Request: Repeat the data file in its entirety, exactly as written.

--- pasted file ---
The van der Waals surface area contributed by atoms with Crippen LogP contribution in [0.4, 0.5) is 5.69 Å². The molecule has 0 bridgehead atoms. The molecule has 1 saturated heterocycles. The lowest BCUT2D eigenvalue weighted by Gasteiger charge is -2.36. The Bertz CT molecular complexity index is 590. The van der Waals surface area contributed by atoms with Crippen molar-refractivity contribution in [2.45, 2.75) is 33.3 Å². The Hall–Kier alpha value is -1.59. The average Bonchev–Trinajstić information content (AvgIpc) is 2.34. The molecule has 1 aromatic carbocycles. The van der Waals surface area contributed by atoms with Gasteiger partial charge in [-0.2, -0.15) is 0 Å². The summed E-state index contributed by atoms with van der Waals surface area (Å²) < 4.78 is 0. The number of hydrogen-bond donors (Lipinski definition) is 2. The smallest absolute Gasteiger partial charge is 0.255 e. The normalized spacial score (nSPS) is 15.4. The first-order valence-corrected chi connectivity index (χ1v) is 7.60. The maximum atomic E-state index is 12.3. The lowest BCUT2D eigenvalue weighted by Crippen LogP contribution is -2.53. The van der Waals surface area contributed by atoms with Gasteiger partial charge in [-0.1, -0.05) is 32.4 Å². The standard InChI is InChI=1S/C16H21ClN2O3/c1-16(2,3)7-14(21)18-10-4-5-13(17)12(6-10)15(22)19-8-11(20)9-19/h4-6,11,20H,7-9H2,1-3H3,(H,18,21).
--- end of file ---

The van der Waals surface area contributed by atoms with Crippen LogP contribution in [0.4, 0.5) is 5.69 Å². The molecule has 0 bridgehead atoms. The molecule has 1 saturated heterocycles. The lowest BCUT2D eigenvalue weighted by Gasteiger charge is -2.36. The Bertz CT molecular complexity index is 590. The van der Waals surface area contributed by atoms with Crippen molar-refractivity contribution in [2.45, 2.75) is 33.3 Å². The Hall–Kier alpha value is -1.59. The average Bonchev–Trinajstić information content (AvgIpc) is 2.34. The molecule has 1 aromatic carbocycles. The van der Waals surface area contributed by atoms with Gasteiger partial charge in [-0.2, -0.15) is 0 Å². The summed E-state index contributed by atoms with van der Waals surface area (Å²) < 4.78 is 0. The number of hydrogen-bond donors (Lipinski definition) is 2. The smallest absolute Gasteiger partial charge is 0.255 e. The normalized spacial score (nSPS) is 15.4. The first-order valence-corrected chi connectivity index (χ1v) is 7.60. The maximum atomic E-state index is 12.3. The lowest BCUT2D eigenvalue weighted by Crippen LogP contribution is -2.53. The van der Waals surface area contributed by atoms with Gasteiger partial charge in [-0.1, -0.05) is 32.4 Å². The standard InChI is InChI=1S/C16H21ClN2O3/c1-16(2,3)7-14(21)18-10-4-5-13(17)12(6-10)15(22)19-8-11(20)9-19/h4-6,11,20H,7-9H2,1-3H3,(H,18,21).